Basecamp recently added the ability for users to add comments to any task, milestone, etc. This is a great improvement, but some packages such as Zoho Projects have more advanced settings for tasks, such as ‘percentage complete,’ and ‘end date.’ Also, because of the overly simple Basecamp interface, navigation takes more clicks than necessary. The upside for Basecamp, of course, is that its interface is cleaner and less cluttered.

If you’re working with large clients who often have a multi-tiered, often-changing and pretty large team (perhaps 20-25), it’s not practical to have all client team members see everything at the same time, but rather you need to stage multi-level reviews—first by the project owner, then by key team leaders, then the wider team. You could set them up as separate ‘companies’, but it’s just not practical with three or four big projects like this going simultaneously and teams constantly changing. The granularity of regular e-mail becomes important.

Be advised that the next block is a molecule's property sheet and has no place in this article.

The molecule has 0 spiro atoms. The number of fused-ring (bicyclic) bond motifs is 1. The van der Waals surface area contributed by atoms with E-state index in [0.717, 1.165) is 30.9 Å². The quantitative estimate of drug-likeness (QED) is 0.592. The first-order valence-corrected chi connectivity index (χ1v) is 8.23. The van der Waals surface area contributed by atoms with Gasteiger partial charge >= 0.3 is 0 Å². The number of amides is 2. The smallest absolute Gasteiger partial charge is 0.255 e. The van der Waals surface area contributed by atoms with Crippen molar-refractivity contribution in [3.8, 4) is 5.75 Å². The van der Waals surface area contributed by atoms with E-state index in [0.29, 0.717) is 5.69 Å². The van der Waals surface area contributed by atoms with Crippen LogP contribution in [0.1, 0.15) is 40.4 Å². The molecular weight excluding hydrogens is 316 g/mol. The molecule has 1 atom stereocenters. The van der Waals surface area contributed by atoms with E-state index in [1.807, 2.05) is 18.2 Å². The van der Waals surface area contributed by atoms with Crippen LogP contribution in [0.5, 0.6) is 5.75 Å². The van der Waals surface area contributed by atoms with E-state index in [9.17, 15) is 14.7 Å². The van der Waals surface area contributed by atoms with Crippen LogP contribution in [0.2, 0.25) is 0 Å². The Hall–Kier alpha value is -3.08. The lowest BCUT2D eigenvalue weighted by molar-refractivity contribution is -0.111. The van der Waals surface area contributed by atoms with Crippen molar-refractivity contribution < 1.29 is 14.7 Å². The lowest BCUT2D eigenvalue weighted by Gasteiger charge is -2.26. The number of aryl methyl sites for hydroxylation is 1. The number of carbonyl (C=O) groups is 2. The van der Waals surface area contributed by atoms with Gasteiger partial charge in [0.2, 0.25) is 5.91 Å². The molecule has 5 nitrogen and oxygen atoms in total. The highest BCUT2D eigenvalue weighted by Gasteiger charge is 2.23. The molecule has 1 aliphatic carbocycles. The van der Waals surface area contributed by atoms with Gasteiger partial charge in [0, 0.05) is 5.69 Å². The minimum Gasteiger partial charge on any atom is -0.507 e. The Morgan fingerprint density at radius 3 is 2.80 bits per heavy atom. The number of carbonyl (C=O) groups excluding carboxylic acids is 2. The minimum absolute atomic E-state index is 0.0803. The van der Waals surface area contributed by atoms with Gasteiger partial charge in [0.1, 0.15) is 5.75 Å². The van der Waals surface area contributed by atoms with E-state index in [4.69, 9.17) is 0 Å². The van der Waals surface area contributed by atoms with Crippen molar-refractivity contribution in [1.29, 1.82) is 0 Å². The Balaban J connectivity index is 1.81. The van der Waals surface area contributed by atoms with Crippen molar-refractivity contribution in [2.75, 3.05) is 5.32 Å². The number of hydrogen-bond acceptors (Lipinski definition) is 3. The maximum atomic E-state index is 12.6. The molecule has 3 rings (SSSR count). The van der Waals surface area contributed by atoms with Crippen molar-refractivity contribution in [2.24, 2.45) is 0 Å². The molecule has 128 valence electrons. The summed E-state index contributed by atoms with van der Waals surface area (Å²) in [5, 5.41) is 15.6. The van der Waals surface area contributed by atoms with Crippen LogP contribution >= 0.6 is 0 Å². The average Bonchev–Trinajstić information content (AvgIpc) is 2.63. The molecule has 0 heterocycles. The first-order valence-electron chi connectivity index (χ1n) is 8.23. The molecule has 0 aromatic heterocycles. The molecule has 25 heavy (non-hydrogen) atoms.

Basecamp’s lack of an ‘executive summary’ view is an increasingly insurmountable flaw. I’d really love a view where you could at-a-glance see where you really are with a project, what percent complete, what the next actions and critical path is—something that somehow gives executives (who aren’t going to dive deep into threads) a visual reference when a status call or meeting is run. Add the fact that Basecamp projects are all blind to each other (the global views are the least loved screens of the application), and you could be left wanting. Reporting and analytics require add-ons, too.

Would we recommend Basecamp?

We’ve never been so sure about anything. Basecamp hits the nail on the head with functionality and productivity—its beautifully simple user interface means even silver-haired CEOs can use it. Rather than doing lots of things badly, it does just the important stuff very well. Its genius is in its lack of structure—and the focus on communication rather than overt processes. If your job role requires a fairly straightforward project-based work process involving multiple users (colleagues and clients), Basecamp will make your life easier. There is no better way to keep your documents, your team, and your projects on track. Essential.